Here's a little hack I made of the (brilliant) game Archipelago, that turns the game into a surreal interdimensional road trip, and how your friendships change and deepen while on the road.

nickwedig.libraryofhighmoon.co

If you're in the need of a science fiction-y doomsday device, might I recommend strange matter? It's an exotic form of matter theorized to exist at the heart of neutron stars. And it might have the capability of transforming all normal matter it comes into contact with into more strange matter. So even a strangelet the size of an atomic nuclei could eventually consume an entire planet, solar system, galaxy, etc.

en.wikipedia.org/wiki/Strangel

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i literally don’t care who you are or what your music is if you play music through speakers, phone or otherwise, in a public space i fucking hate you it’s so goddamn inconsiderate and selfish and i hate it hate it hate it it makes me viscerally angry i have no idea how people think it’s ok like what the fuck it’s not okay holy shit

The conclusion of the Actual Play of the sad undead Slavic mermaid fairy tale game that I made: boredghost.com/episode-156-moo

The host of the Bored Ghost podcast has played Rusalka more than I have at this point.

Designing an epistolary RPG is a lot like designing a solo rpg, but for two or more players.

Scholars find a 16th century volume summarizing the contents of the largest library in the world, including large numbers of volumes now lost except for these summaries.

theguardian.com/books/2019/apr?

Obviously, this makes me want to make a Jorge Luis Borges inspired epistolary RPG where you are scholars writing these lost works, from the summaries... or maybe you're creating your own scholarly summaries for books that never existed? Something like that.

For work, I'm supposed to write an email to a person who won a Target gift card in our survey raffle.

If their email spam filter does it work properly at all, I don't think there's any way he'll ever see this email. It sounds too much like a spam message, no matter how I write it.

But still, I have to write it.

"Meeples Together" is yet another great book from Gameplaywright, full of interesting ideas and analysis and careful thought about games.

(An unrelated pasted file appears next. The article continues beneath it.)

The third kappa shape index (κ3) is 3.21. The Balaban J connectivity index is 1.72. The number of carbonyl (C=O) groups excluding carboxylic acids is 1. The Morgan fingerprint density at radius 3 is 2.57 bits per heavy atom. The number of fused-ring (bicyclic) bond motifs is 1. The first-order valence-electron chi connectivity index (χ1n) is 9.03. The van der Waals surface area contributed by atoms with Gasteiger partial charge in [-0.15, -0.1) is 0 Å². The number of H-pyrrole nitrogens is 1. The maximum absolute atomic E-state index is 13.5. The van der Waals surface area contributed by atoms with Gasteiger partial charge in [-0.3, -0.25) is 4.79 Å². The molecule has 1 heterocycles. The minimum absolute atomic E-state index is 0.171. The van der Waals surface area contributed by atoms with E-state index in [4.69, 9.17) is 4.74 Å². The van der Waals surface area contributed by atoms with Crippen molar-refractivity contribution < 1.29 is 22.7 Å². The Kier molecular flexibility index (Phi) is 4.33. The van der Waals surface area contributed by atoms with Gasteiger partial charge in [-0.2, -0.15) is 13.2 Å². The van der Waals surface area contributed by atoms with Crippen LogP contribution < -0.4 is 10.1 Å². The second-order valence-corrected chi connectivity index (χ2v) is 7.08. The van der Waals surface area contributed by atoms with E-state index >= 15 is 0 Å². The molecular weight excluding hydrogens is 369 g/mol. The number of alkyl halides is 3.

gameplaywright.net/books/meepl

I only have two quibbles with it: First, the authors have a habit of quoting dictionaries as authoritative sources (a pet peeve of mine.)

Second, every three or four pages of reading, I'm struck by another idea for a game and I have to go make notes about that. Which takes time, meaning it will take me forever to finish this book.

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Tradition is just peer pressure from dead people.

@Stalwart

3 most recent RPGs:
* Dungeons and Dragons (5th edition, 4th edition, and a weird mixture of the two)
* Space Without Master hack
* The Skeletons

3 favorite RPGs, ever:
* Psi-Run
* Over the Edge
* Rusalka

3 most want-to-play RPGs:
* Lovecraftesque
* Vermin Gods
* Sign in Stranger

[Bonus round] 3 most want-to-play again RPGs:
* Unknown Armies
* Sig: The City Between / Manual of the Primes
* Death Takes a Holiday

The Bored Ghost podcast played my (still unfinished) game Rusalka again and just released the first part of their Actual Play recording.

boredghost.com/episode-155-moo

I continue to be pleased with the perfect little sad fairy tales the game reliably generates, and by the quality work done by the players and podcast producers.

It's been like 30 years since I played "Where int he World is Carmen Sandiego?" on the Sega Master System.

But I still get pissed off whenever I think about Scandinavian flags.

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Fellow game designers, please gather for , an analog map-games jam hosted on Itch.io. 🗺

itch.io/jam/mapemounde2019

Somehow, throwing a giant cybernetic snake monster at the PCs turned out sci-fi action game into Project Runway in Space.

According to ISO 8601, the proper format for dates is YYYY-MM-DD.

So, unfortunately, Pi Day won't happen until 1,122 years from now.

Sudden realization: that game I made (where I like the fiction but not the mechanics) could probably pair with that other game I made (where I like the mechanics but not the fiction) to make a new game (where I like both).

So let me get this straight:

He is an expert in all wilderness related skills.
He talks to animals.
He is amazing skilled with ranged weapons.
He performs acts of dexterity impossible for normal people.
Instead of dying, he travels into the western lands to live forever and never again be seen by human eyes.

Ladies, gentleman and nonbinaries of the jury, I submit to you that Pecos Bill was an elf.

Next time you need an ancient vanished civilization that sank into the sea, instead of using tired old Atlantis or Lemuria, please consider the (very real) Doggerland, an inhabited chunk of Europe about as big as Britain that sank into the sea for somewhat mysterious reasons, about 8000 years ago.

en.wikipedia.org/wiki/Doggerla

Or, if you're making an alternate history, consider a history of Europe where Doggerland never sank into the sea, thereby changing the historical balance of power in Europe.

Cyber//Punk is a one page RPG, a Lasers & Feelings hack for cyberpunk games, with the two opposed stats being cyber (technology, rationality) and Punk (intuition and recklessness).

I'm just glad someone made this game, so that I don't have to.

rpgnow.com/product/268197/Cybe

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♲ @bravemule@twitter.com: Whenever I speak with anyone new to a medium and insecure about their work, I think about this passage from David Byrne's "How Music Works," about how capitalism devalues amateur expression to encourage consumption.




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